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Pride in the 10,000 - by John Brennan

Pride is something I’ve always had an issue with on a personal level. Maybe it’s a lack of self-confidence, a fear of letting down others, especially those closest to me, but I’ve rarely felt proud of what I’ve done.


Most of my pride has been set aside for a best mate, a family member, my city, my teaching colleagues as we go on strike to defend a cause (hey, its France, it’s a national pastime!) and, of course, my Club. 


Shame is something that comes easier to me. Usually it’s in myself, for a hurtful comment, a(nother) failed relationship, a rush to judgement. 


For ‘pride’ and ‘shame’ to coincide is pretty rare, but that’s what happened this week. As much as the shame ate away at me all week, as the Club treated us with disdain and disrespect in what has all the hallmarks of a smear campaign, pride seeped through every pore of my body as I watched fellow Reds from afar on a dodgy internet stream. As the clock ticked towards the 77th minute and as many in the Ground gave voice to their feelings, I was literally shaking in anticipation of the Walkout.


What followed made me burst with pride. Pride at being part of this family. Pride at the Courage shown by fellow Reds. Pride in the quest for Justice. Pride in the fight for Equity. Pride in the search of the most basic thing that we are all due, Respect. 


I miss going the game. Life has got in the way, unfortunately. Distance. Finances. Mates moving on. The game has never just been about the 90 minutes though. It was always about meeting up beforehand. Going for an ale. Or just catching up with old faces on Walton Breck Road. The walk-up to the Ground. Seeing The Kop. So, at 4.40pm today, as the game was still going on (for Sunderland, anyway), when the first photos and videos of those Reds on Walton Breck Road started filtering through on Twitter, I felt ten foot tall. And there was no place in the world I would rather have been at that moment.


It’s not easy to walk out of the Ground. But it is easier when you know that what you are doing is right and just. And that you have 10000 mates watching your back. 


What happened today could well be a turning-point in how supporters are treated. And should things change, it will be thanks to the Courage of those who made a stand today. Whatever the cons of social media (and there are many), one of its great advantages is the speed at which a groundswell of opinion can be harnessed. This ticket price announcement came on Tuesday, the 2nd of February. Four days later, through what is essentially word-of-mouth, 10000 people (25% of our home support) stood up and sang “Enough is enough”.


As a frequent striker (five in the last twelve months, which is more than Sturridge), those kind of figures are staggering. As somebody said after the game, “two points dropped, but a huge point made”. We’ve seen how much fanpower can go towards changing things and if the early stages of this latest battle are anything to go by, then we are going to witness it again.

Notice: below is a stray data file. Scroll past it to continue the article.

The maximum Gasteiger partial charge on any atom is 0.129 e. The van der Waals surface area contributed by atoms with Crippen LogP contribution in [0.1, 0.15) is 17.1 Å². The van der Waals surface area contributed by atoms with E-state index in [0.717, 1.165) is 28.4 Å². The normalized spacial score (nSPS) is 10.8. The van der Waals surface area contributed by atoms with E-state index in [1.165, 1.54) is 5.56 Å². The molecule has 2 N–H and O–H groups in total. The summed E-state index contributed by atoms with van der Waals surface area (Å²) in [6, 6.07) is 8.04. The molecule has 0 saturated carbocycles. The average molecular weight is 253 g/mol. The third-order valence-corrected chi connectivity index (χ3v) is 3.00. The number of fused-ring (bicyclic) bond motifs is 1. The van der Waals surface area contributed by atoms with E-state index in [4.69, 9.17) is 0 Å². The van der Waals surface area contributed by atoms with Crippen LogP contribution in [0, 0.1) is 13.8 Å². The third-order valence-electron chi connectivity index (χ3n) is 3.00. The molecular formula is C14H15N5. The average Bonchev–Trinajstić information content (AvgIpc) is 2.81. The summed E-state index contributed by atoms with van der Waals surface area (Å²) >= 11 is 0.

Liverpool Football Club’s attitude this week has been shameful. Ian Ayre has batted away any concerns with untold arrogance, seemingly safe in the knowledge that the Club can do without the 10000 who walked out today. He needs to be careful, as do FSG. It’s all well and good adding an extra 10000 seats, but as I’ve said before, it’s far from certain that they will be filled. 


We’ve had enough. You want to treat it like “entertainment”, (arf!) do you? Then so will we! You want to price us out of the Ground, do you? Ok, so we’ll come when we can. You want to trade on the “unique” atmosphere, do you? It’s a big enough lie as things stand; try doing it with 15000 empty seats. 


You’re interested in money. We get that. But 2,000,000 measly fucking pounds a season extra? How fucking dare you, you pricks. A quid to me, to those Reds who walked out today is worth a lot more to us than it is to you. Don’t you fucking get that? It’s not all about the bottom line. It should be about more than that. Loyalty. Respect. Concepts as foreign to you as you are to us.


I can save you money. Millions, in fact. Which would far outweigh the £2,000,000 you’re piling on us for next season. Since August, we have paid out £400,000 in wages to MARIO BALOTELLI! We paid £16,000,000 for him. He scored four goals. Each goal he scored cost us FOUR MILLION POUNDS. Which is good value compared to Lazar Markovic who cost us £20,000,000 and scored THREE goals, which works out and SIX MILLION SEVEN HUNDRED THOUSANDS POUNDS a goal!!! And you have the cheek to bleed us dry? 


10000 mobilised in the space of four days? The revolution always starts from the bottom. If you take us on, we’ll win. Remember that.


John Brennan


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